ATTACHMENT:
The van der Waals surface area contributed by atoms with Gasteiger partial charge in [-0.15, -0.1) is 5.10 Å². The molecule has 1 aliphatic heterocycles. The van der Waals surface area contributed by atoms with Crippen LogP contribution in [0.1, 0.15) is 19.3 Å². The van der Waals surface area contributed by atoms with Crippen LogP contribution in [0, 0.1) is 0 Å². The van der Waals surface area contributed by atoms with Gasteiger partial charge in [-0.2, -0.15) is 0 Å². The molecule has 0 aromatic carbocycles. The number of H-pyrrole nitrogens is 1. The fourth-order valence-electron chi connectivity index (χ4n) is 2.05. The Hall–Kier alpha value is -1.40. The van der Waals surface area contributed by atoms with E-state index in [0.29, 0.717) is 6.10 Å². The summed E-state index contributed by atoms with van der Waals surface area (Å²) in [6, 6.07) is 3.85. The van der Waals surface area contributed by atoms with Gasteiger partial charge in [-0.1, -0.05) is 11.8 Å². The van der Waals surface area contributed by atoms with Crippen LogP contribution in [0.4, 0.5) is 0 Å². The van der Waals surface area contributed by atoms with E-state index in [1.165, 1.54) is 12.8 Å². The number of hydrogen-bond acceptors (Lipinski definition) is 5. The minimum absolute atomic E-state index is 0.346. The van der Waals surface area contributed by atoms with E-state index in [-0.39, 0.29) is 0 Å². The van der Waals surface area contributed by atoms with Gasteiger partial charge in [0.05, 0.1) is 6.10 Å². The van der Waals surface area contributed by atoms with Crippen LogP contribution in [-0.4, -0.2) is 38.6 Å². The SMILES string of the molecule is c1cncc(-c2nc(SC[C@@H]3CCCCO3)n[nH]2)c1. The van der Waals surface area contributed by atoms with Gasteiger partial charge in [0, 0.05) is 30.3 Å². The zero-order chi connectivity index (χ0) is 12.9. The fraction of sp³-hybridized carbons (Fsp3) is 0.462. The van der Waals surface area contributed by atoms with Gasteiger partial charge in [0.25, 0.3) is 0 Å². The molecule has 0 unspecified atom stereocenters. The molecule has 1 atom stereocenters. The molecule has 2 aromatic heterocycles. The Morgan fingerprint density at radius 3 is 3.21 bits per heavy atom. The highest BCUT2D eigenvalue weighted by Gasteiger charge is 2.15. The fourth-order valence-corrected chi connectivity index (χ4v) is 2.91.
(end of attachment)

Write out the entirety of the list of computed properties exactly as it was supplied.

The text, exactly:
The van der Waals surface area contributed by atoms with Gasteiger partial charge in [-0.15, -0.1) is 5.10 Å². The molecule has 1 aliphatic heterocycles. The van der Waals surface area contributed by atoms with Crippen LogP contribution in [0.1, 0.15) is 19.3 Å². The van der Waals surface area contributed by atoms with Crippen LogP contribution in [0, 0.1) is 0 Å². The van der Waals surface area contributed by atoms with Gasteiger partial charge in [-0.2, -0.15) is 0 Å². The molecule has 0 aromatic carbocycles. The number of H-pyrrole nitrogens is 1. The fourth-order valence-electron chi connectivity index (χ4n) is 2.05. The Hall–Kier alpha value is -1.40. The van der Waals surface area contributed by atoms with E-state index in [0.29, 0.717) is 6.10 Å². The summed E-state index contributed by atoms with van der Waals surface area (Å²) in [6, 6.07) is 3.85. The van der Waals surface area contributed by atoms with Gasteiger partial charge in [-0.1, -0.05) is 11.8 Å². The van der Waals surface area contributed by atoms with Crippen LogP contribution in [0.4, 0.5) is 0 Å². The van der Waals surface area contributed by atoms with E-state index in [1.165, 1.54) is 12.8 Å². The number of hydrogen-bond acceptors (Lipinski definition) is 5. The minimum absolute atomic E-state index is 0.346. The van der Waals surface area contributed by atoms with E-state index in [-0.39, 0.29) is 0 Å². The van der Waals surface area contributed by atoms with Gasteiger partial charge in [0.05, 0.1) is 6.10 Å². The van der Waals surface area contributed by atoms with Crippen LogP contribution in [-0.4, -0.2) is 38.6 Å². The SMILES string of the molecule is c1cncc(-c2nc(SC[C@@H]3CCCCO3)n[nH]2)c1. The van der Waals surface area contributed by atoms with Gasteiger partial charge in [0, 0.05) is 30.3 Å². The zero-order chi connectivity index (χ0) is 12.9. The fraction of sp³-hybridized carbons (Fsp3) is 0.462. The van der Waals surface area contributed by atoms with Gasteiger partial charge in [0.25, 0.3) is 0 Å². The molecule has 0 unspecified atom stereocenters. The molecule has 1 atom stereocenters. The molecule has 2 aromatic heterocycles. The Morgan fingerprint density at radius 3 is 3.21 bits per heavy atom. The highest BCUT2D eigenvalue weighted by Gasteiger charge is 2.15. The fourth-order valence-corrected chi connectivity index (χ4v) is 2.91.